You can see this here.

Which Countries Are 'Flattening The Curve'?

Flattening the curve means slowing the rate at which people become sick. Given that 15% of people infected develop a severe infection and 5%  are critical and may well need ventilation hospital treatment, this can easily overload a health system, as has been seen in Northern Italy.

Italy reported its 100th case on 23 February – on 22 March it had more than 53,000 a compound daily rate of over 23%. Daily quarantine was introduced on 9 March.

The chart shows the number of cases since a country recorded its 100th case.

100th case covid-19

Consequently it is important to any country that it slows down the rate at which people become ill. 

China and South Korea in particular have ‘flattened the curve’ of the outbreak – even though the true numbers affected are almost certainly higher than reported, the spread is slowing.

How does it compare to other pandemics?

This infographic (from Visual Capitalist with sources including WHO and CDC shown at the bottom) shows a history of the world’s  deadly pandemics.

pandemic history

What Can Governments Do ?

Why do epidemics spread exponentially (technically exponential growth is when the rate of growth is proportional to the current amount).

Once you’ve had the disease and recovered, it’s believed you have immunity and don’t get sick or pass it on. Ideally once enough people have had the disease, we develop ‘herd immunity’ where enough people don’t get the disease and it dies out.

China tried Forced Quarantine Hubei province.  Social Distancing is avoiding public gatherings, staying at home and keeping a distance from others.  It can be applied to a moderate group of people or more extensively – some people will always have to do key jobs.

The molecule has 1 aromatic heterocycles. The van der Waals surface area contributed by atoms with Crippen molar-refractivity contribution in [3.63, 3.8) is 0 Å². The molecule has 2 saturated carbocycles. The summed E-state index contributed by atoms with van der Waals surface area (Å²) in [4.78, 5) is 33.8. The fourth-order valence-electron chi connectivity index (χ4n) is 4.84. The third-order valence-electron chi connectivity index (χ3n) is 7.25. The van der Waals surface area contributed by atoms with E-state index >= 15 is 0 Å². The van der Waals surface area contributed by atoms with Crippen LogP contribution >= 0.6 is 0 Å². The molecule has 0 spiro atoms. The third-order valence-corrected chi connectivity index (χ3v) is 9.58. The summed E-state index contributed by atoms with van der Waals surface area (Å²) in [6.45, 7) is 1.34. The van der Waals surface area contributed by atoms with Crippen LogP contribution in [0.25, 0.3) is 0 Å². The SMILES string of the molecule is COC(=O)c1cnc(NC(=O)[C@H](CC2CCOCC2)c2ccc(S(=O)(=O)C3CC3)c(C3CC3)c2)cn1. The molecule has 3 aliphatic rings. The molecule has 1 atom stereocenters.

The problem is that enough people get sick at the same time the Health Service can’t cope and we see the pressure like in northern Italy, and people die.

The Washington Post has a great interactive page which allows YOU to model these different approaches and see what the different outcomes are.  It shows the numbers of people healthy, sick and recovered and how these change over time in different scenarios. Try it here – it opens in a new window – scroll down and have a look.

To summarise, it models a fake disease which spreads even more easily than Covid-18 through a population of 200 people; when a healthy person comes into contact with a sick person, they get sick. When they’ve recovered, they can’t catch it again nor transmit it. The chart below shows the results of free for all movement, forced quarantine, 3/4 of people social isolating and 7/8ths of people social isolating. 

covid-19 simulation results

Grey is healthy people, brown is sick people and pink is recovered people. You’ll see the ‘curve’ of people getting sicker is higher in the first two simulations.

What's the Death Rate?

The death rate of the coronavirus is difficult to measure. At the time of writing, there have been 40,636 deaths from 923,470 confirmed cases around the world, or 4.9%.  This compares with a death rate for seasonal flu of 0.1%.